A Day in the Life of Volunteers at Neighborhood House

 

volunteersApril is National Volunteer Month, when the work of volunteers is celebrated across the country. Neighborhood House enjoys the assistance of many volunteers to help us achieve our mission and to serve people in our community. One of the volunteer opportunities is in the Wellstone Center Food Market, where many volunteers come to help with our food program.

Neighborhood House Food Market volunteers Carolyn Jones and Mary Jane Ferber have deep roots/long lasting connections at Neighborhood House and volunteer weekly in the Food Market.

 

Q:  How did you hear about Neighborhood House?

A: (Mary Jane) My family has deep roots on the West Side of St. Paul; I grew up in a house that was right near Humboldt High School. My parents were committed to Neighborhood House and volunteered here for years. I remember my dad delighting in being able to sit in his lawn chair and watching the Neighborhood House kids play sports across the street.

Q:  Were other family members involved with Neighborhood House?

A: (Mary Jane) Yes! Me and several of my siblings volunteered and we also received the Constance Currie scholarship when we were growing up. Since my parents’ passing, my brother donated to Neighborhood House and now there’s a room in the Wellstone Center named the Marie and Bernard Ferber Room.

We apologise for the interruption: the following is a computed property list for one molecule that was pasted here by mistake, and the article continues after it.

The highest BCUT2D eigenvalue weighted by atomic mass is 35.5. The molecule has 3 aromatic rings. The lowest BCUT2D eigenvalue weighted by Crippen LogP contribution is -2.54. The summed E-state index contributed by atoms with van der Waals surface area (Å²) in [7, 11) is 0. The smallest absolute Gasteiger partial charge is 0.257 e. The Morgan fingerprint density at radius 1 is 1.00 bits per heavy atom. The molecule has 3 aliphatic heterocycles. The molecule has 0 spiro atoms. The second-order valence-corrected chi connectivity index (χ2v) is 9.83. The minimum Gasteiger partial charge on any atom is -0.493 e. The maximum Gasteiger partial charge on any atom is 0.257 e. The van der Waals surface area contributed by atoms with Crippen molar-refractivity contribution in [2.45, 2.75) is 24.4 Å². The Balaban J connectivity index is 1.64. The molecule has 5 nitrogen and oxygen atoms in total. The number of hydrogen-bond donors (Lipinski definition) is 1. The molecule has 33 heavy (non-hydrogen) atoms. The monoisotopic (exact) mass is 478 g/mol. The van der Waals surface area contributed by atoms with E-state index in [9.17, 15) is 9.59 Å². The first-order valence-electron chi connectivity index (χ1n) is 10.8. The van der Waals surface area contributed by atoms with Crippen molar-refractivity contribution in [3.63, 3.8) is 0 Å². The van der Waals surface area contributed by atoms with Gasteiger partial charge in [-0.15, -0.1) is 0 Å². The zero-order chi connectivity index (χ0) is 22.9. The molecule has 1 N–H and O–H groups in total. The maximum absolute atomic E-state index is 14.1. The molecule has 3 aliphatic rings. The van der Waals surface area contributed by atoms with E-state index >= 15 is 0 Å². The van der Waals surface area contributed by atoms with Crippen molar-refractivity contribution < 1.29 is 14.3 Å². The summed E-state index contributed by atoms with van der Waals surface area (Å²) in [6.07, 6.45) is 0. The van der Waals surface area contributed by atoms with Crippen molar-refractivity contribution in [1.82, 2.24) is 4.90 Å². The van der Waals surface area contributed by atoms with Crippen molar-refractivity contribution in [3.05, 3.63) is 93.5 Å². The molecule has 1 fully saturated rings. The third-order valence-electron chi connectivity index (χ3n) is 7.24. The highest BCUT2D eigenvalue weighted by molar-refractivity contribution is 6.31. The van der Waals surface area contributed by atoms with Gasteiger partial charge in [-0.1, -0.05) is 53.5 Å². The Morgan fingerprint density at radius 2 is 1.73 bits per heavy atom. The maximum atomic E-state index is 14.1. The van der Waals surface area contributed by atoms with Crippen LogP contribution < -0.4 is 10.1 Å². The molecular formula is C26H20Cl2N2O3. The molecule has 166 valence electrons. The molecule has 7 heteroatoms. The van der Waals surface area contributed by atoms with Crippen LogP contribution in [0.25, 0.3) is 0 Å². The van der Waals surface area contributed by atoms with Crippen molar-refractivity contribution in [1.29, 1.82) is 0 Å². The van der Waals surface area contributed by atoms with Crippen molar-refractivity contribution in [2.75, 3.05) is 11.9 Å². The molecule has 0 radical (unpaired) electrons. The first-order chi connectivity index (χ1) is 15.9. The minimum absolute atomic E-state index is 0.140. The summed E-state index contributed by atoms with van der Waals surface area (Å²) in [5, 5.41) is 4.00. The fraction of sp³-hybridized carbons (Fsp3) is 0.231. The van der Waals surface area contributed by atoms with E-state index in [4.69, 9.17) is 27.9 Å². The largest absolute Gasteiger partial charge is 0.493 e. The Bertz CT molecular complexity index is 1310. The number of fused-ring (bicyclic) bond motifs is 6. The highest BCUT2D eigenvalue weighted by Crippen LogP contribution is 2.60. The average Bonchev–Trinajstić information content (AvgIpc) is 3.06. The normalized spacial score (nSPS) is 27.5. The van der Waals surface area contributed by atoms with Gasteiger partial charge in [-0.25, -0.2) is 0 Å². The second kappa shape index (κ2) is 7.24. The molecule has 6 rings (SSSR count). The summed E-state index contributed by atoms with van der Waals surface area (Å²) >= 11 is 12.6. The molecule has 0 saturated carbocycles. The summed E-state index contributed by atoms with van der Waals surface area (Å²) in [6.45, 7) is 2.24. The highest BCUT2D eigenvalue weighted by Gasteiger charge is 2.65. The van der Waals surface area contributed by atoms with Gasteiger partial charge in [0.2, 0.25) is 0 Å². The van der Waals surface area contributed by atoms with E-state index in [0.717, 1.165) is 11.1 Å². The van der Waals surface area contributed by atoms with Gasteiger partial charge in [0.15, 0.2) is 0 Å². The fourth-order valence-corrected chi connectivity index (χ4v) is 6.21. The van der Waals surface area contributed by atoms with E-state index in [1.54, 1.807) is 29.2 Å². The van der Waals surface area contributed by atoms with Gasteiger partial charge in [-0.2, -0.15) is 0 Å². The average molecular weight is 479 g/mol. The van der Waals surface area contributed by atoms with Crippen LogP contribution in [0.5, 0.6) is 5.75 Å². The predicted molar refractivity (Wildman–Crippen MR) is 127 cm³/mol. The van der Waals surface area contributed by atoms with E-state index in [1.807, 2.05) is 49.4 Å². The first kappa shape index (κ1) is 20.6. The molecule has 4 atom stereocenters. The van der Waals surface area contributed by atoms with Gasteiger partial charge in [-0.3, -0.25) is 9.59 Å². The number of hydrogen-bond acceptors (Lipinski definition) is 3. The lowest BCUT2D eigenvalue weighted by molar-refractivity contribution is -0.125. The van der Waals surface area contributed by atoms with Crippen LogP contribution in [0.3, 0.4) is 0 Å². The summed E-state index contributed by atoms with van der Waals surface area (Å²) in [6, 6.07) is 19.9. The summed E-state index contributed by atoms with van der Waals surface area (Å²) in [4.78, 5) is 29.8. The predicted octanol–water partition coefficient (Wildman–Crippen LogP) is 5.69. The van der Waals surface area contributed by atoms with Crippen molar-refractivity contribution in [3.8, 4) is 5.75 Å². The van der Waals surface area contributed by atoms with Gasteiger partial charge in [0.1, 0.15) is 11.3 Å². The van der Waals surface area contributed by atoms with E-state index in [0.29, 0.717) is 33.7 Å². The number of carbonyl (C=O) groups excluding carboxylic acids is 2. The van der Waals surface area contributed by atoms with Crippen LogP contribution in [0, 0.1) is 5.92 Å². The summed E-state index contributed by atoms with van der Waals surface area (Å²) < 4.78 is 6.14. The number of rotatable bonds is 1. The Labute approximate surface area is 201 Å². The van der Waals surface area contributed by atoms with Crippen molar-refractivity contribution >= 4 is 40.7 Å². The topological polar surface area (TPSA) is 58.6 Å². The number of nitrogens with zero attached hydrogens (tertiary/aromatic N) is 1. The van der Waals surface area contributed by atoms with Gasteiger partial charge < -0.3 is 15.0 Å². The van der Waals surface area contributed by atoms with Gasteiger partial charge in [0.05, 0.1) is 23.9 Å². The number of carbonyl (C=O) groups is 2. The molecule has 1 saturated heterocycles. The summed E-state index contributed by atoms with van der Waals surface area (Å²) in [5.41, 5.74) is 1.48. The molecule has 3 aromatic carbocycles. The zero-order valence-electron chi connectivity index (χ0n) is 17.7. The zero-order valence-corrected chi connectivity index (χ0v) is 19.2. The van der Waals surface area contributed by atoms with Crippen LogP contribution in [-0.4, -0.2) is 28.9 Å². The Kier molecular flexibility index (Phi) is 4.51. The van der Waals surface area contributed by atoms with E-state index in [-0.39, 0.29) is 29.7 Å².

Q: Tell me about your volunteer experience here.

A:  (Carolyn) We’ve been coming here together every Friday morning for at least a year to work in the Food Market. We wanted to keep the connection with Neighborhood House going and it’s been wonderful. I enjoy doing a little bit to help in the world.

 

Q:  What’s been the best part about working in the Food Market?

A:  (Carolyn) We help with whatever needs to be done (stocking, straightening shelves), but shopping with the participants is the best part for me. Even though there’s a language barrier sometimes, we still connect and I see their gratitude.

 

Q: Is there anything that has surprised you?

A: (Carolyn) When we shop along the participant, we tell them how many items in each section that they are welcome to make. I’ve noticed that people only take what they need. If we say, “You can have ten of these, they’ll say, ‘I only need three.’”

A: (Mary Jane) We also volunteer at the same time as a group from Koposia (an organization serving those with cognitive and developmental disabilities). I spent 30 years working as a special ed teacher in St. Paul, so I happen to know several of the volunteers from Koposia and get to work with them every week!

 

Want to be a part of these connections? To see all of the volunteer opportunities at Neighborhood House, please visit www.neighb.org/support/volunteer or contact Vanessa atVedwards@neighb.org.

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